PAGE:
At times, we can’t — as the saying goes — see the forest for the trees. When we are in the midst of a crisis, it is often difficult to step back and allow some time and space to give us a chance to reevaluate the situation. Problem solving is often obstructed when we are too close to a situation to be objective to what is going on.
Instead of pushing for a resolution sooner rather than later, it might be wise for us to remove our presence and see if the problem can resolve itself. The fact that we step back also encourages others, especially those who may not be as close to the problem, to step forward and offer advice or guidance that we didn’t see because we were unable to let go.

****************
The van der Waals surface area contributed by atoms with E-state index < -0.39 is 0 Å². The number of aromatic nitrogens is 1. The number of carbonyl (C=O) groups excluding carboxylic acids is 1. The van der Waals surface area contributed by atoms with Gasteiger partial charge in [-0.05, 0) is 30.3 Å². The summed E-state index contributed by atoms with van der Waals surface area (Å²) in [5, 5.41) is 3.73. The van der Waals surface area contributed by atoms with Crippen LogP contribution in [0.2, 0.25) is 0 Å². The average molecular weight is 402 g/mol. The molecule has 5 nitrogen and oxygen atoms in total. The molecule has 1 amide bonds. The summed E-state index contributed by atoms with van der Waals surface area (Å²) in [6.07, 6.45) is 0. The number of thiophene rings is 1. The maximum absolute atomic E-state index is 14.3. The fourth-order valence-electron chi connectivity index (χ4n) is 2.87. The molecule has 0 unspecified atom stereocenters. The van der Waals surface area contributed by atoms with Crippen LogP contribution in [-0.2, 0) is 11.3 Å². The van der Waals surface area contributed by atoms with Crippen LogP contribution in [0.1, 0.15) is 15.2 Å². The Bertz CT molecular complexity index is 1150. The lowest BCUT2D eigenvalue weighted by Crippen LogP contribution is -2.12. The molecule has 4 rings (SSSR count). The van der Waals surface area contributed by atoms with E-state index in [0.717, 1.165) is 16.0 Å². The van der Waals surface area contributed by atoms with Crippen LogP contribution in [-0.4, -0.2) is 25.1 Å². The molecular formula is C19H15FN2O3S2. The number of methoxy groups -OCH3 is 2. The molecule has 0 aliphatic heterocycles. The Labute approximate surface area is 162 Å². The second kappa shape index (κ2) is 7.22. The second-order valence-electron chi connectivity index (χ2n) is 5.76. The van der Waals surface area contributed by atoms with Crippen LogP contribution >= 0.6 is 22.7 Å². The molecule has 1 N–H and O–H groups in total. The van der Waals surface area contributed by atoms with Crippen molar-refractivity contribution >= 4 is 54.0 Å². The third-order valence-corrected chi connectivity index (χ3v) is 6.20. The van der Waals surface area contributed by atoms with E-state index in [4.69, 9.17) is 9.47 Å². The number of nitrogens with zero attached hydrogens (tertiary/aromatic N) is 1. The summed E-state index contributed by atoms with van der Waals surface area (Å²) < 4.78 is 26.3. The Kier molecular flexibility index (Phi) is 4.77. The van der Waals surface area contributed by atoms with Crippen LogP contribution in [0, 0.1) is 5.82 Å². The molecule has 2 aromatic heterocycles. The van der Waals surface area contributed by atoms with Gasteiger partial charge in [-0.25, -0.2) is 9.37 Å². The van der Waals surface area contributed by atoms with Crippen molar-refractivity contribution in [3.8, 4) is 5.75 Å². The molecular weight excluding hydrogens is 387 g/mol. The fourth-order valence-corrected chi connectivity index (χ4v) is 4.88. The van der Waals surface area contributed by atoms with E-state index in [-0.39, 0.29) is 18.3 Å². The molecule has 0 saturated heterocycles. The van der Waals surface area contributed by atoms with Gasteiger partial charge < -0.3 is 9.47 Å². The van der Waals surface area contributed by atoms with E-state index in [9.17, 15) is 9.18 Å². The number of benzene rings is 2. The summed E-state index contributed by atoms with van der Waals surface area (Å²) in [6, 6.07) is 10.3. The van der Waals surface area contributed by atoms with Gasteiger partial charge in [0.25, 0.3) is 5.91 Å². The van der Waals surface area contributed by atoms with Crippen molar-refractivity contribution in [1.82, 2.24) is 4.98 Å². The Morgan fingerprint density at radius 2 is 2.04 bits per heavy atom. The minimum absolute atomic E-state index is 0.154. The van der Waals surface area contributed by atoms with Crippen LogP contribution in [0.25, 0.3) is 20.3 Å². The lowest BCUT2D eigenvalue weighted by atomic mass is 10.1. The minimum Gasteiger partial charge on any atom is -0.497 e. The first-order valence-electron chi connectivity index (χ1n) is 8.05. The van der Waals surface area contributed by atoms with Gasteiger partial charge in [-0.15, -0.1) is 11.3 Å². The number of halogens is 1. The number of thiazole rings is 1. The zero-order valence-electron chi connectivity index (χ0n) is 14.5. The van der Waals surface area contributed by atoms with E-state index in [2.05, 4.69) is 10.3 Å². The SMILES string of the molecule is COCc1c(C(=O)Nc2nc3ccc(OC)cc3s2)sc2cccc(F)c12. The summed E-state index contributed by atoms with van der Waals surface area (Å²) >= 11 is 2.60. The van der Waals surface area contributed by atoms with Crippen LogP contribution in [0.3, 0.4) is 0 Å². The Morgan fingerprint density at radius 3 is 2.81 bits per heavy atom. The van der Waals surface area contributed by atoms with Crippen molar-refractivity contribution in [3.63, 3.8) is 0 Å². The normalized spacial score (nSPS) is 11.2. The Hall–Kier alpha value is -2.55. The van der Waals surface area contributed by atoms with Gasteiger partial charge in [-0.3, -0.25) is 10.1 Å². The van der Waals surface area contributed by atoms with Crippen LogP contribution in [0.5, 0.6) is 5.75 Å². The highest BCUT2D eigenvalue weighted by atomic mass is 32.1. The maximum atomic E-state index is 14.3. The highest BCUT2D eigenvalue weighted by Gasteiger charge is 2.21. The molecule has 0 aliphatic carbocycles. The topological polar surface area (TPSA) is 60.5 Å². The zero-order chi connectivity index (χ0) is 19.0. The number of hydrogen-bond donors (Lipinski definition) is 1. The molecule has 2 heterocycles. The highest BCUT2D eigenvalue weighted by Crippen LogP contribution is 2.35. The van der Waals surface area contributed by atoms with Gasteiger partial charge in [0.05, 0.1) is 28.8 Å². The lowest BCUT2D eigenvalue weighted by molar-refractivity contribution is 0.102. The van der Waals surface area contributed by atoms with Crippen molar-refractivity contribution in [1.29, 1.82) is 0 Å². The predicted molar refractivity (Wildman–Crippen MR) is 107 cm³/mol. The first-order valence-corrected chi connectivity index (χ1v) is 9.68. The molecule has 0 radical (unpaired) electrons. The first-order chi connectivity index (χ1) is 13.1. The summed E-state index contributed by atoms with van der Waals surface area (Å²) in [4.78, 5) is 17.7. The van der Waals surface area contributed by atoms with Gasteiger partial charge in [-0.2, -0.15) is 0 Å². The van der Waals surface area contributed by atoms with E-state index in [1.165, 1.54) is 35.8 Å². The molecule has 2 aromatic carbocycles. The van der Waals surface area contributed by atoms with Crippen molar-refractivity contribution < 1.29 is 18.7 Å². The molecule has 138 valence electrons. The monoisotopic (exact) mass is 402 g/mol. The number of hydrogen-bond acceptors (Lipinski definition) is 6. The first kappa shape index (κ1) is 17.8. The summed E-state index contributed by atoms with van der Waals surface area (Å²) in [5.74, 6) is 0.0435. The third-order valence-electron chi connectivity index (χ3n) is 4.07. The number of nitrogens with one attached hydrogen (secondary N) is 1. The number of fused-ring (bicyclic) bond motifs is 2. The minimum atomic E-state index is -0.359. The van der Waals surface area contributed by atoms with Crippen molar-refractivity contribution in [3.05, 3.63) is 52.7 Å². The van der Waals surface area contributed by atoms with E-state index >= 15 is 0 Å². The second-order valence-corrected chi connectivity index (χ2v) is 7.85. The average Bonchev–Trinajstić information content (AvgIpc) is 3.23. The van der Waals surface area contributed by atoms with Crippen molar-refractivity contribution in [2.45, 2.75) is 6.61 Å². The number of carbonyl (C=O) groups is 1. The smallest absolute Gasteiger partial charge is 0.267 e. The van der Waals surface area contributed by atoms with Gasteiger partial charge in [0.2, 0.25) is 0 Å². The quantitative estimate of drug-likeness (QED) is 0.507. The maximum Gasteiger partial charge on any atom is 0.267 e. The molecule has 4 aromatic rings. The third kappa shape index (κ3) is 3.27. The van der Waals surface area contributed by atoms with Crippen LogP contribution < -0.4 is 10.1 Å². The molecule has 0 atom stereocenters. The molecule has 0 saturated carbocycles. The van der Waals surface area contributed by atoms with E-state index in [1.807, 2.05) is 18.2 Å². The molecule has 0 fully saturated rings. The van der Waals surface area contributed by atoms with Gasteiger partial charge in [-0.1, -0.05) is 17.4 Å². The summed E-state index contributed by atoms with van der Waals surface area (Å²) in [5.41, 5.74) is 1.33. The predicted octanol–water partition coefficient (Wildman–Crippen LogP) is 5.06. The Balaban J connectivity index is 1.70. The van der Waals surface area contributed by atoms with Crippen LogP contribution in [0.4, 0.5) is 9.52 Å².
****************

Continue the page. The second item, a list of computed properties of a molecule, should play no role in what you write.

This “stepping back” is at times done physically. But, it can also be simply a mental release and surrender. Some find that prayer helps. Some find that meditation helps. Some find help in contemplation, but all three of these practices can backfire if we are using them to solve the problem and not to let go of it. We see this frequently in family situations. Our children fight and we want to solve the problem, but often we are just too close to be unbiased. By stepping back and giving the situation time and distance, many times the children will work something out together.
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